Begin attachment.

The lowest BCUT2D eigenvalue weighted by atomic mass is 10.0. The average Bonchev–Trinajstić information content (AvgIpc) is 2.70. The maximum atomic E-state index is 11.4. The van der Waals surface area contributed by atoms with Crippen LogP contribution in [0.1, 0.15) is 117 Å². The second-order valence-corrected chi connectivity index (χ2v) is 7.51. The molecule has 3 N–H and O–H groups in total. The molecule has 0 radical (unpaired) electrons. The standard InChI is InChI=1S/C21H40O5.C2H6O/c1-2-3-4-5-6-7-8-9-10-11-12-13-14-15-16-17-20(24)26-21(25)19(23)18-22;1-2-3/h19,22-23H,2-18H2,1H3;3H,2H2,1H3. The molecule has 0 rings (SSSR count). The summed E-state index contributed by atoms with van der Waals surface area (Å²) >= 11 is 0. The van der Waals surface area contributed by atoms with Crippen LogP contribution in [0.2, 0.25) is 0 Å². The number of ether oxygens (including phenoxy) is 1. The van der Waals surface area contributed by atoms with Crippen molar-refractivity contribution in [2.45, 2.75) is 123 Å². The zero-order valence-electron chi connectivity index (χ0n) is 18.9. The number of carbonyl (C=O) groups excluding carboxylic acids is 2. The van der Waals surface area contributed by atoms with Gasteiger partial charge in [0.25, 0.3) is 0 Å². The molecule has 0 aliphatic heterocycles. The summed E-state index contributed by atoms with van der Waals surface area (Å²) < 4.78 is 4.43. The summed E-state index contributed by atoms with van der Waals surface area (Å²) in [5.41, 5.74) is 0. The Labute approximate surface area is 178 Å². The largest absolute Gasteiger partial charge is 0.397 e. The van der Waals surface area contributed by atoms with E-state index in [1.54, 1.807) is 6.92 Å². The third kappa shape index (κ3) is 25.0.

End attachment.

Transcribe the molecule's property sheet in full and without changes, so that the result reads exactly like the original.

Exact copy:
The lowest BCUT2D eigenvalue weighted by atomic mass is 10.0. The average Bonchev–Trinajstić information content (AvgIpc) is 2.70. The maximum atomic E-state index is 11.4. The van der Waals surface area contributed by atoms with Crippen LogP contribution in [0.1, 0.15) is 117 Å². The second-order valence-corrected chi connectivity index (χ2v) is 7.51. The molecule has 3 N–H and O–H groups in total. The molecule has 0 radical (unpaired) electrons. The standard InChI is InChI=1S/C21H40O5.C2H6O/c1-2-3-4-5-6-7-8-9-10-11-12-13-14-15-16-17-20(24)26-21(25)19(23)18-22;1-2-3/h19,22-23H,2-18H2,1H3;3H,2H2,1H3. The molecule has 0 rings (SSSR count). The summed E-state index contributed by atoms with van der Waals surface area (Å²) >= 11 is 0. The van der Waals surface area contributed by atoms with Crippen LogP contribution in [0.2, 0.25) is 0 Å². The number of ether oxygens (including phenoxy) is 1. The van der Waals surface area contributed by atoms with Crippen molar-refractivity contribution in [2.45, 2.75) is 123 Å². The zero-order valence-electron chi connectivity index (χ0n) is 18.9. The number of carbonyl (C=O) groups excluding carboxylic acids is 2. The van der Waals surface area contributed by atoms with Gasteiger partial charge in [0.25, 0.3) is 0 Å². The molecule has 0 aliphatic heterocycles. The summed E-state index contributed by atoms with van der Waals surface area (Å²) < 4.78 is 4.43. The summed E-state index contributed by atoms with van der Waals surface area (Å²) in [5.41, 5.74) is 0. The Labute approximate surface area is 178 Å². The largest absolute Gasteiger partial charge is 0.397 e. The van der Waals surface area contributed by atoms with E-state index in [1.54, 1.807) is 6.92 Å². The third kappa shape index (κ3) is 25.0.